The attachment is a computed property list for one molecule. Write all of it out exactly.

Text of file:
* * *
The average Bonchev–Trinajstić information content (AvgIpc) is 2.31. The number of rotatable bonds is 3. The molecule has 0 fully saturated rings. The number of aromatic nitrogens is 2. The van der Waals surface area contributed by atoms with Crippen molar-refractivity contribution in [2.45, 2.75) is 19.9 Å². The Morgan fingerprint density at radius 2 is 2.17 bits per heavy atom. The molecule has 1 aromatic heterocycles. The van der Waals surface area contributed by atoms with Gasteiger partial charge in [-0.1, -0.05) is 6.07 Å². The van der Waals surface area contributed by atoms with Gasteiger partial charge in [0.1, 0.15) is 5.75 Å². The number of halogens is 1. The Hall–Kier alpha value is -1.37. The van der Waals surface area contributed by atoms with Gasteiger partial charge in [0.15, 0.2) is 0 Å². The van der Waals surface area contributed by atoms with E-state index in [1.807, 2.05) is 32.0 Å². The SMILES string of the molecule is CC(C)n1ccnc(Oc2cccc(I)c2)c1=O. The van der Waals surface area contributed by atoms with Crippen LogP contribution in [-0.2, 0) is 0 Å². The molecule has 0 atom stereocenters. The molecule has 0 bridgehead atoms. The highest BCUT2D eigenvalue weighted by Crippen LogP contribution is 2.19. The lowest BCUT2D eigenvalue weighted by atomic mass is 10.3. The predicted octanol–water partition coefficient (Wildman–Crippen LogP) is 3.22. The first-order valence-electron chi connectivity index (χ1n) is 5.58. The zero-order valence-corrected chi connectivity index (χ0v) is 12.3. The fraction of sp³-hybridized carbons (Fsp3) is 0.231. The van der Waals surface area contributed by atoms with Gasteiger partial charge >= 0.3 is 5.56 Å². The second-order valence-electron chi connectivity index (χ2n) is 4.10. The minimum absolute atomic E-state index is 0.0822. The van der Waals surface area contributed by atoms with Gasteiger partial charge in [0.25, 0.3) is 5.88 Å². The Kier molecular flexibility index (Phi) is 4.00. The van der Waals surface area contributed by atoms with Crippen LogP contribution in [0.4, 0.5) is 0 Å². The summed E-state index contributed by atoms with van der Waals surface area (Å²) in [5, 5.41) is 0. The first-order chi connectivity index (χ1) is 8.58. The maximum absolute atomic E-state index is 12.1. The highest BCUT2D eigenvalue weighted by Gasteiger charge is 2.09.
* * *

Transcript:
The average Bonchev–Trinajstić information content (AvgIpc) is 2.31. The number of rotatable bonds is 3. The molecule has 0 fully saturated rings. The number of aromatic nitrogens is 2. The van der Waals surface area contributed by atoms with Crippen molar-refractivity contribution in [2.45, 2.75) is 19.9 Å². The Morgan fingerprint density at radius 2 is 2.17 bits per heavy atom. The molecule has 1 aromatic heterocycles. The van der Waals surface area contributed by atoms with Gasteiger partial charge in [-0.1, -0.05) is 6.07 Å². The van der Waals surface area contributed by atoms with Gasteiger partial charge in [0.1, 0.15) is 5.75 Å². The number of halogens is 1. The Hall–Kier alpha value is -1.37. The van der Waals surface area contributed by atoms with Gasteiger partial charge in [0.15, 0.2) is 0 Å². The van der Waals surface area contributed by atoms with E-state index in [1.807, 2.05) is 32.0 Å². The SMILES string of the molecule is CC(C)n1ccnc(Oc2cccc(I)c2)c1=O. The van der Waals surface area contributed by atoms with Crippen LogP contribution in [-0.2, 0) is 0 Å². The molecule has 0 atom stereocenters. The molecule has 0 bridgehead atoms. The highest BCUT2D eigenvalue weighted by Crippen LogP contribution is 2.19. The lowest BCUT2D eigenvalue weighted by atomic mass is 10.3. The predicted octanol–water partition coefficient (Wildman–Crippen LogP) is 3.22. The first-order valence-electron chi connectivity index (χ1n) is 5.58. The zero-order valence-corrected chi connectivity index (χ0v) is 12.3. The fraction of sp³-hybridized carbons (Fsp3) is 0.231. The van der Waals surface area contributed by atoms with Gasteiger partial charge >= 0.3 is 5.56 Å². The second-order valence-electron chi connectivity index (χ2n) is 4.10. The minimum absolute atomic E-state index is 0.0822. The van der Waals surface area contributed by atoms with Gasteiger partial charge in [0.25, 0.3) is 5.88 Å². The Kier molecular flexibility index (Phi) is 4.00. The van der Waals surface area contributed by atoms with Crippen LogP contribution in [0.4, 0.5) is 0 Å². The summed E-state index contributed by atoms with van der Waals surface area (Å²) in [5, 5.41) is 0. The first-order chi connectivity index (χ1) is 8.58. The maximum absolute atomic E-state index is 12.1. The highest BCUT2D eigenvalue weighted by Gasteiger charge is 2.09.